by Kent Hipp (MLA '17) — Recipient of ASLA Certificate of Honor and ASLA Certificate of Merit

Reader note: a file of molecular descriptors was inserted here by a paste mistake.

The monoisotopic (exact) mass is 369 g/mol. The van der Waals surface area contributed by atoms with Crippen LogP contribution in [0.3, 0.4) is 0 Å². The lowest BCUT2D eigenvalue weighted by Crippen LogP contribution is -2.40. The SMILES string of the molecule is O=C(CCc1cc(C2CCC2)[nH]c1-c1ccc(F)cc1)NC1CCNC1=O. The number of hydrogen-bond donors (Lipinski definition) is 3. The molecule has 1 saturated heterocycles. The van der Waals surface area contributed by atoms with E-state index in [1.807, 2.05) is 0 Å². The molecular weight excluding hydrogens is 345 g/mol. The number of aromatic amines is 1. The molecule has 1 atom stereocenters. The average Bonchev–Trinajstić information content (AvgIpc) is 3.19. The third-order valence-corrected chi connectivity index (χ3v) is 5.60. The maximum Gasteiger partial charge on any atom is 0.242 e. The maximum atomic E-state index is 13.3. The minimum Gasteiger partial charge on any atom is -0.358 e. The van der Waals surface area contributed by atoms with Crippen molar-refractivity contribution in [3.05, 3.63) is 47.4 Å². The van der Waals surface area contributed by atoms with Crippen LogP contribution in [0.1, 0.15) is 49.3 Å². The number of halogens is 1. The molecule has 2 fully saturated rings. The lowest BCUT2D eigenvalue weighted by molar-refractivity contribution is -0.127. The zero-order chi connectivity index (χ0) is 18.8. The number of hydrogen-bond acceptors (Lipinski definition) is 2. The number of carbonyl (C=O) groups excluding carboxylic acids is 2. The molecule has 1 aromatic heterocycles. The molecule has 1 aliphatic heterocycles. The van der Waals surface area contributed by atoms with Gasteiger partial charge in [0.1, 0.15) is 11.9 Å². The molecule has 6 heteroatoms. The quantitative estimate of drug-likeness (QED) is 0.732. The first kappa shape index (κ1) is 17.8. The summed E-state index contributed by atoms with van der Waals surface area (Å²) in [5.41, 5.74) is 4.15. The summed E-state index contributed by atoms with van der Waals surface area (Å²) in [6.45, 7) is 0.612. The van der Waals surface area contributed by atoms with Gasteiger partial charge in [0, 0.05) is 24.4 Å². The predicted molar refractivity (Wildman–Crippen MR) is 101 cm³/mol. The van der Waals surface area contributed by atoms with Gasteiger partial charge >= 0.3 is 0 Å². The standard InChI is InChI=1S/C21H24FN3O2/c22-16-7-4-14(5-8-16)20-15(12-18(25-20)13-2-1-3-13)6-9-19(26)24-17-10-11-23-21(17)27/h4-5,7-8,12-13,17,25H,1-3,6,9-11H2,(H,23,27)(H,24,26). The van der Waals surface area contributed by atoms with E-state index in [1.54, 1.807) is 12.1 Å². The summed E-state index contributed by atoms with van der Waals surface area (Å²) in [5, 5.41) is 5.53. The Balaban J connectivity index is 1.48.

Using the concept of “coastal retreat”—a double entendre meaning both place of repose and process of relocation—this thesis imagines the adaptation of Provincetown, Massachusetts to climate change over the coming century. Built upon a shifting dune field at the tip of Cape Cod, Provincetown has been a symbol of resilience, self-determination, and liberation for many different populations over time: from the Pilgrims and Portuguese fishermen to the gay and lesbian communities. As our climate warms and sea levels rise, the town’s intricate waterfront fabric and dune ecology will be radically disturbed. Can the identity of Provincetown be preserved as historic structures and landscapes are altered? What new landscapes and forms of habitation will emerge in the wake of this change? Rather than strive to preserve the built environment, this project embraces change and proposes a process of incremental adaptation to sea level rise that builds upon the town’s legacy of reinvention. Through the identification of historic examples of migration and transformation, such as the deconstruction of ships to build homes, the project argues that the raw material of the town can be reconfigured to make site specific interventions that hold the memory of the past in tension with the present. Using a scenario method, it envisions multiple futures unfolding over time to create a new town fabric that supports plurality and spontaneity.